What more can we do to help teachers better support children and young people with mental health issues?
Whilst it is positive that children’s mental health is on the agenda, this really is asking the wrong question. What really needs to be asked is “why has mental health become such a concern within educational settings?” Identifying the root causes of mental health disorders with children and adolescents, promoting and supporting early intervention and addressing the cuts to CAMHS would be a much better starting point rather than expecting teachers and support staff to pick up the pieces in schools. It is worth noting that Young Minds cites the ‘exam factory’ culture as one of the key reasons for the rise in mental health problems in children and young people. Another reason why Labour needs to present a clear alternative to the rigid data driven system.
The next section of the NPF document ‘Modernising and Improving Access to Further Education and Adult Skills’ rightly points out that since 2010 the further education sector has incurred real-terms cuts of around 14 per cent and providers are struggling to keep their doors open.
The cuts to FE cannot be ignored. However, the questions asked by the NPF are:
How can we improve access for adults that want to re-skill and develop the quality of workplace learning? What role can Universities play in this?
These seem to cut out the role of FE colleges as this has traditionally been their remit. In Jeremy’s original National Education Service proposals in 2015 Jeremy stated that:
In 2020 we should start by reversing the cuts to the adult skills budget and expand it into a lifelong learning service by adding 2% to corporation tax (still comfortably the lowest in the G7). This funding would be hypothecated to expand adult learning into a lifelong learning education resource. The extra tax revenues brought by a high skill, high productivity and high pay economy will fund further expansion. A National Education Service will give working age people access throughout their lives to learn new skills or to re-train. It should also work with Jobcentre Plus to offer claimants opportunities to improve their skills, rather than face the carousel of workfare placements, sanctions and despair. We need a return to ambitious joined-up government.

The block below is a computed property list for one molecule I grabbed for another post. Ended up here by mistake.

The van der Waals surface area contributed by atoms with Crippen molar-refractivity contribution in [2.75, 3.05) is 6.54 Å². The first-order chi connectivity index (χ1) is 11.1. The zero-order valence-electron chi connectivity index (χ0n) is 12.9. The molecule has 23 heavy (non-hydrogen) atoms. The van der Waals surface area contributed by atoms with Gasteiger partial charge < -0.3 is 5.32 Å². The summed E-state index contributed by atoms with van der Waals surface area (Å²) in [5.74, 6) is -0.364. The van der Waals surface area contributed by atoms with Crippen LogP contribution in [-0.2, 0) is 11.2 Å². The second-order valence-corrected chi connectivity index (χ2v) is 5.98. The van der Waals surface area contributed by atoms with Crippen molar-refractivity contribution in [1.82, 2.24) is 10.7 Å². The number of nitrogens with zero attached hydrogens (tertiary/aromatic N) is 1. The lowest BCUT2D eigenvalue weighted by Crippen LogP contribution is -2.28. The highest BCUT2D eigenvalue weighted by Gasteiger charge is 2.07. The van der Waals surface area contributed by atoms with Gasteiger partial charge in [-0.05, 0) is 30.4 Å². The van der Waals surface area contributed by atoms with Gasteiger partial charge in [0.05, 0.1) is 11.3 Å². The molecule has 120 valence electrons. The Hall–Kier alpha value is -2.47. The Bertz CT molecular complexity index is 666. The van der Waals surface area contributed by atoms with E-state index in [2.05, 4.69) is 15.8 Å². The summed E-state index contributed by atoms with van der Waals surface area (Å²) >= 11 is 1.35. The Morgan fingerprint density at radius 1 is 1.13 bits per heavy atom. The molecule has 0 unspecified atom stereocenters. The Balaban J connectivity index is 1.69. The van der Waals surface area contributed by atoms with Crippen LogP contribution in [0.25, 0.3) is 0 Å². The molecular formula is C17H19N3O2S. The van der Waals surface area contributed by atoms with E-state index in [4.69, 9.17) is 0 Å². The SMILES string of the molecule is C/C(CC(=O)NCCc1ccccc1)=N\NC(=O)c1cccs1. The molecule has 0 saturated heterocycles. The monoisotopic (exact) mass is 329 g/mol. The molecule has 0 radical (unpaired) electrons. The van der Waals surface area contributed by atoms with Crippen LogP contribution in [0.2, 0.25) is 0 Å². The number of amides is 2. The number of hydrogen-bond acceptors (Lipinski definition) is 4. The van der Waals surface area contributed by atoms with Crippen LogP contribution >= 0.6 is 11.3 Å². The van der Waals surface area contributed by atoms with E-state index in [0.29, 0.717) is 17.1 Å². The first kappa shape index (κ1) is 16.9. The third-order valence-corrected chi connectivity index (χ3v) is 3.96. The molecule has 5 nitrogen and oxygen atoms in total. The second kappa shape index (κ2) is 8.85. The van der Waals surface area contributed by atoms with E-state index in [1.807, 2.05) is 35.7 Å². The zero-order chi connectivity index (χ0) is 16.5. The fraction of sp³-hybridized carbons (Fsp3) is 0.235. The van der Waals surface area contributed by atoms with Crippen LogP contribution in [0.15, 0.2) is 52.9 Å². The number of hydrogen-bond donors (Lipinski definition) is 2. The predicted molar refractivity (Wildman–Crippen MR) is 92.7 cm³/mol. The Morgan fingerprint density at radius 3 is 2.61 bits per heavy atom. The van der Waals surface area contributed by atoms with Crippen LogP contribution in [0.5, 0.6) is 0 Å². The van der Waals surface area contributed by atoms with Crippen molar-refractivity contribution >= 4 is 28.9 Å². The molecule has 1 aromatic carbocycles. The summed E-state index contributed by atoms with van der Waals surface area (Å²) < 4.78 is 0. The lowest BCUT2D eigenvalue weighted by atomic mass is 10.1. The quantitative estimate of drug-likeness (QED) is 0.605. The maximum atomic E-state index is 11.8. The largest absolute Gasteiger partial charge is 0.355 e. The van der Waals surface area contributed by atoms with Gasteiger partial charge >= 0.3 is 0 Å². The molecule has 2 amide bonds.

If Labour are serious about creating a National Education Service then acknowledging the role of FE colleges is key.
The question asked re the role of universities within the FE sector is really the only part where universities get a mention. There is no section addressing the needs of Higher Education, meaning that university tuition fees are not even mentioned. In Jeremy Corbyn’s original leadership campaign, he planned to scrap tuition fees altogether, rightly believing that education should be free for all. The fact there is no mention of this in the policy consultation is a major concern. Again, if we are looking to create a lifelong NES service, it is a necessity that universities are included in this model.
Finally, latched on to the end of the consultation document is ‘Improving Children’s Social Care and Safeguarding’ section. The cuts to social care have been exceedingly brutal and have put children’s lives at risk. Organisations such as The Children’s Society, NSPCC, The British Association of Social Workers (BASW) and many more have all raised grave concerns regards the impact of lack of funding. Rather than an education ‘add on’ this area deserves a separate policy consultation in its own right.
The NPF consultation states that Labour’s vision for education is to make sure that everyone, whatever their background, is given the opportunity and skills to reach their full potential and live a good life. Whilst the document provides a jumping off point for policy, there is significant work to be done in addressing key factors within education, with a desperate need to clarify where we stand as a party on a number of issues such as academies, local authorities, curriculum, funding, grammar schools and teacher recruitment and retention to name but a few.